The investor who finds these calculations too esoteric can invest in Ginnie Maes by buying shares in a unit investment trust or a mutual fund where they are professionally managed by people who understand the vagaries of the market. The securities in mutual funds are continuously traded, whereas those of a unit trust are usually set until maturity.
Sales of Ginnie Mae mutual funds last year totaled $12.7 billion, up from $2.9 billion the year before. Sales of government income funds, which often include Ginnie Maes, zoomed to $34.3 billion from $5.8 billion. Sales of Ginnie Mae unit investment trusts totaled $851.3 million, versus $586.2 million a year earlier.
The value of unit investment trusts tends to drop sharply when interest rates rise and recover at a slower pace when rates decline. Mutual funds, on the other hand, reinvest the repaid principal in other Ginnie Maes, preventing sharp reductions in the account's value.
When an investor buys into a mutual fund, there is virtually no way of knowing the maturities of the wide variety of mortgages behind it; moreover, they are constantly changing. The actual return depends on interest rates, how well the portfolio is managed and whether the principal and interest are reinvested at the same rate, factors beyond the investors' control.
Yield calculations and advertising of Ginnie Maes, both whole and as shares of mutual funds, promote confusion.
Performance can be stated as both yield and total return. For example, assume that $1,000 is invested in a 10 percent Ginnie Mae on Jan. 1, 1986. One year later, the account has earned $100 interest. In addition, $150 of the $1,000 principal has been repaid, so the remaining principal amounts to $850. Total return for 1986 is thus 10 percent and yield is also 10 percent. If, however, market interest rates have dropped during the year, the value of the $850 principal has increased to $950. When added to the $100 interest and $150 repayment, the account totals $1,200. The total return for 1986 becomes 20 percent; the yield is 10 percent.
Aside from knowing the difference between yield and return, the investor should know there are various ways of computing and advertising yields. According to Michael Lipper, president of Lipper analytical Services Corp., which tracks mutuals funds, the data supplied to his company by the funds often do not support the claims made in the ads.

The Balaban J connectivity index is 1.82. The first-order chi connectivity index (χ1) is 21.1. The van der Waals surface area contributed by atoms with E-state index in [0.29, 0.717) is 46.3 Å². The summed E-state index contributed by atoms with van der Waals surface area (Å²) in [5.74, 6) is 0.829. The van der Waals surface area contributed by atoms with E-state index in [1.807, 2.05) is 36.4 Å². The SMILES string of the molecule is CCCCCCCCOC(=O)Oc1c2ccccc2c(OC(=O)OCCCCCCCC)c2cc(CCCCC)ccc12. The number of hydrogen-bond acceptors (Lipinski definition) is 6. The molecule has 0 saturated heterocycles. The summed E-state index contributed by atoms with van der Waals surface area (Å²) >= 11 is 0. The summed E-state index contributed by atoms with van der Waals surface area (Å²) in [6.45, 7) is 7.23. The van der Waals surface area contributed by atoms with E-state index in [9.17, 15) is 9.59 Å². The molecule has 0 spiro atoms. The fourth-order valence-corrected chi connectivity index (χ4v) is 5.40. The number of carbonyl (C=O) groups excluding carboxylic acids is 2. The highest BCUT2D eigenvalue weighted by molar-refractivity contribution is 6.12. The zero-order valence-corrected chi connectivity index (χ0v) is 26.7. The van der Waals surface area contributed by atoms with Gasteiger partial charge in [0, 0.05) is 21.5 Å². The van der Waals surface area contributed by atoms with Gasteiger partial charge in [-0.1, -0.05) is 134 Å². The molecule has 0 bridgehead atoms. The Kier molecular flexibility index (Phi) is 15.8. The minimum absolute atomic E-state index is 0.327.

Since there are no required standards for computing yields, sellers often choose the method that makes them look best. One may use the average total return, the average 12-month yield including capital gains, or the average annualized yield, calculated on the monthly dividend without capital gains distribution, or even anticipated dividends. Computations are further complicated by unresolved disputes within the industry over the accounting treatment of options written on the portfolio, and whether the discount, or premium, should be amortized against current yields.
This year, yields computed on longer than 30-day periods tend to be higher than those on periods of fewer than 30 days because of the steady decline in interest rates.
The yield calculated on the basis of the latest short-term performance may provide the best basis of comparison with other fixed-income investments, according to the Investment Company Institute, the trade group for mutual funds.
Dividends on Ginnie Maes are subject to federal taxes, but not to state and local taxes in Virginia and the District. They are taxable in Maryland.